Logan Pierce, editor-in-chief
As part of Banned Books Week, Dr. Joey Senat, OSU associate professor, spoke with students about censorship and the First Amendment.
“We are a marketplace of ideas,” Senat said, “In a marketplace, you’re going to have conflicting ideas.”
Senat presented images of the Confederate flag, and asked if anyone was offended by the image. No one responded.
Senat then presented pictures of protestors, holding signs comparing George W. Bush to Adolf Hitler. Some audience members chuckled, while others shifted uncomfortably in their seats.
Next, Senat showed posters of President Obama depicted as the Joker from Batman. Senat said he noticed that those who laughed at the Bush signs were suddenly silenced, and those who were quite before, now laughed at the Obama posters. Everyone discussed the exploits of the Westboro Baptist Church, including their picketing of military funerals. Senat said that some considered Westboro’s signs and comments inflammatory hate speech.
“Is hate speech protected by the First Amendment?” Senat asked. Several audience members said it was not. “Sorry to break it to you,” Senat said, “but hate speech is protected under the First Amendment.”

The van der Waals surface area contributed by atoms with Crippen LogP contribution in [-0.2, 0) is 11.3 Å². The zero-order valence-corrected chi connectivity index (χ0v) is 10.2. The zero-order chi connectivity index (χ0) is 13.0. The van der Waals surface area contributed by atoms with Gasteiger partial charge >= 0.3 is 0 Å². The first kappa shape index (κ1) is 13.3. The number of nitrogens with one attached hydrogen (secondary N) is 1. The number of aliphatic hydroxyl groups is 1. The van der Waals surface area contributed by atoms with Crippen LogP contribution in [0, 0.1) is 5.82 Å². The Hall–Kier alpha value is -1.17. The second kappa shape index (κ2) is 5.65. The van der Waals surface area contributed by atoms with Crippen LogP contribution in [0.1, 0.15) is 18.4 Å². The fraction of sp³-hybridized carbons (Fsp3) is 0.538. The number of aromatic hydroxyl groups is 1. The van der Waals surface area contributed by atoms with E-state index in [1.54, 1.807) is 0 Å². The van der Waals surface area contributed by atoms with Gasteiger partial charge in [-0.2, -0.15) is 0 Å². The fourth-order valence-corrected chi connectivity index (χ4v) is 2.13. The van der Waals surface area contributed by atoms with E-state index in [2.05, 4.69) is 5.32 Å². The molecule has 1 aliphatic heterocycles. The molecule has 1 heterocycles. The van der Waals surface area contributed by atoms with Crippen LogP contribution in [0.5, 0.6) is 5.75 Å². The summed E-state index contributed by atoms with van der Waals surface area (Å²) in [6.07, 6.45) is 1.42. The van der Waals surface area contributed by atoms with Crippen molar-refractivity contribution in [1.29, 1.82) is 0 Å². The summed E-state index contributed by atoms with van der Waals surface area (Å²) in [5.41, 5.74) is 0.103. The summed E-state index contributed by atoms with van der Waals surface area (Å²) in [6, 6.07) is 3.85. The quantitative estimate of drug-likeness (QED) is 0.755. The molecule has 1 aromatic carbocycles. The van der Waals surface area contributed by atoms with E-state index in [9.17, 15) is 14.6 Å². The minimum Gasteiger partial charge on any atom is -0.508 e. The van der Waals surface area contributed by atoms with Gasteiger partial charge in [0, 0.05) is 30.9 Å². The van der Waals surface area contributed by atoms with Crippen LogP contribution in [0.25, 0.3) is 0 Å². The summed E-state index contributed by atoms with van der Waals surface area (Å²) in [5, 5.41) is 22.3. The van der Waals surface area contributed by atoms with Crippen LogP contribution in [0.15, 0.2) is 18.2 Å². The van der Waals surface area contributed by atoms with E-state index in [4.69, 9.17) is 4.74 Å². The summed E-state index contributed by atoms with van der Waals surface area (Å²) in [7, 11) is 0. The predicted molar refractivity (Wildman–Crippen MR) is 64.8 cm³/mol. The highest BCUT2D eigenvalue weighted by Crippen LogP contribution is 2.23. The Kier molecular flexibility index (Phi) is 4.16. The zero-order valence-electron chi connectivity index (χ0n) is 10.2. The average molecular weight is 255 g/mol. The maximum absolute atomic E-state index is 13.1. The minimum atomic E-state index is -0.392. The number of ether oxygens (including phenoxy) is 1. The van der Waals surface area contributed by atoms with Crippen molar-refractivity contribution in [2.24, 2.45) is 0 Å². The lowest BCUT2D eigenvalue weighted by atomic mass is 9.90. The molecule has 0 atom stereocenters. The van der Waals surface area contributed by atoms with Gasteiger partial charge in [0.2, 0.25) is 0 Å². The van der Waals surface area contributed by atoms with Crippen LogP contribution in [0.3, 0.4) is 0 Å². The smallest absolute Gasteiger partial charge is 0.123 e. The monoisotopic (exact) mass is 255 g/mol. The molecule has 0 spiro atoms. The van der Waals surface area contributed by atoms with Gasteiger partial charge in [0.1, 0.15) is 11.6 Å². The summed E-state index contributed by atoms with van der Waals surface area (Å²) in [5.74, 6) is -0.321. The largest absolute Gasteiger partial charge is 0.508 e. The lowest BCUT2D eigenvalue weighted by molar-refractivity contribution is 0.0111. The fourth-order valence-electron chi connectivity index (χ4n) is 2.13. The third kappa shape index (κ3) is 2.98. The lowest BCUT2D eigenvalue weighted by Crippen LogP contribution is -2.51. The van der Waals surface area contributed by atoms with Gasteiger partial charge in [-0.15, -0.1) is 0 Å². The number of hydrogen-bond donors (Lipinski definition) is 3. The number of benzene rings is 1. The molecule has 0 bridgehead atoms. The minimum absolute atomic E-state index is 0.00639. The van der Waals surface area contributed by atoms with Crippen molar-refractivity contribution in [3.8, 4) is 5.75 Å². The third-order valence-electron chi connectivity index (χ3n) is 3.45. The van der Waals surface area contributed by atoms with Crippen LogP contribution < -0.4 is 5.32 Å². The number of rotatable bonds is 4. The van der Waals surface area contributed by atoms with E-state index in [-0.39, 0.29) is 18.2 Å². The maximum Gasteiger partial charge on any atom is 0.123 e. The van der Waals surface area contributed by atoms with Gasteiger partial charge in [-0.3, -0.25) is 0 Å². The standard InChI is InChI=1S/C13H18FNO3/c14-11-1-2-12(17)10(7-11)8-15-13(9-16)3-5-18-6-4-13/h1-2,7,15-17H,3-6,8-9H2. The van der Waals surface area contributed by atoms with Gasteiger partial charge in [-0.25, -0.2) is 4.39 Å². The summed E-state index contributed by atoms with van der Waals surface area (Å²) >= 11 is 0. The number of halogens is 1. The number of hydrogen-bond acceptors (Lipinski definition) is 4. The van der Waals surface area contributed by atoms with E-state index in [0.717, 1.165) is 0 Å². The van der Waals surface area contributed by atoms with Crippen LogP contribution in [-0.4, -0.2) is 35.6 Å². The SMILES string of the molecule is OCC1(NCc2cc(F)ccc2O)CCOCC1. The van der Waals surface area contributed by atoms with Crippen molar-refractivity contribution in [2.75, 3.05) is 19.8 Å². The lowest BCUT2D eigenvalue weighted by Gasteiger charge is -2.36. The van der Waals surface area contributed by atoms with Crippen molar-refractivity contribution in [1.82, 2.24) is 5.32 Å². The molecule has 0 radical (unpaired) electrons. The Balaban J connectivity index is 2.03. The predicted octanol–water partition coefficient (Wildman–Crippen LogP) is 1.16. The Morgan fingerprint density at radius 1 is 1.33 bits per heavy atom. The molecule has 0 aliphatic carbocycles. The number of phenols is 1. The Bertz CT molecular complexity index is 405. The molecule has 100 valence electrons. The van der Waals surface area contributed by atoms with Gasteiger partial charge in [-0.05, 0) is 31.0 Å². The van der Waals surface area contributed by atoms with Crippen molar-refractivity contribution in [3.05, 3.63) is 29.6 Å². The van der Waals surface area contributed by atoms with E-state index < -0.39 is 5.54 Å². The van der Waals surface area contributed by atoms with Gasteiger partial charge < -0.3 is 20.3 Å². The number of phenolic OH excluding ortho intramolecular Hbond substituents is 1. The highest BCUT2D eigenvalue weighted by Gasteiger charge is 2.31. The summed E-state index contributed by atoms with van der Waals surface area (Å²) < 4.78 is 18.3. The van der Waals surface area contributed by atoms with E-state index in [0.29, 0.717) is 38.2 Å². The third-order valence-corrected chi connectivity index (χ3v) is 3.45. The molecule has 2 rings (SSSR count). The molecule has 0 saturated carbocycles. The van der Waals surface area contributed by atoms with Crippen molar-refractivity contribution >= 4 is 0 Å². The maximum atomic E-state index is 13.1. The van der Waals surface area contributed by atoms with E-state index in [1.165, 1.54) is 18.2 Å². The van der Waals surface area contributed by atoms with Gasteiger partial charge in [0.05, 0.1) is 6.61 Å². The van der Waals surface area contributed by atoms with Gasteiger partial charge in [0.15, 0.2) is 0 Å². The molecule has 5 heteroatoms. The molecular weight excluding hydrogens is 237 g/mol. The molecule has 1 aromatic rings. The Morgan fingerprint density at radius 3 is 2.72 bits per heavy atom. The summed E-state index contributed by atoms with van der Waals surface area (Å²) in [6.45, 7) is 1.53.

When discussing banned books, Senat talked about “And Tango Makes Three;” which is the most challenged book of 2006-2008, and 2010.
The children’s picture book, written by Peter Parnell and Justin Richardson, is based on the true story of Roy and Silo, two male chinstrap penguins, in New York’s Central Park Zoo, who are given an egg to hatch.
Criticism arose stating the book advocates same-gender families. “We wrote the book to help parents teach children about same-sex parent families.” Justin Richardson said, in a New York Times interview, “It’s no more an argument in favor of human gay relationships than it is a call for children to swallow their fish whole or sleep on rocks.”
Speech should not be fought with censorship, Senat said, “Fight speech with speech. Let truth and falsehood grapple. Truth will win out in the marketplace of ideas.”
Senat compares free speech to the steam valve on a boiler. If people are unable to express themselves, the pressure builds, often exploding with a bloody revolution.
“The First Amendment doesn’t exist to protect popular speech,” Senat said, “It’s designed to protect the unpopular speech that makes your blood boil.”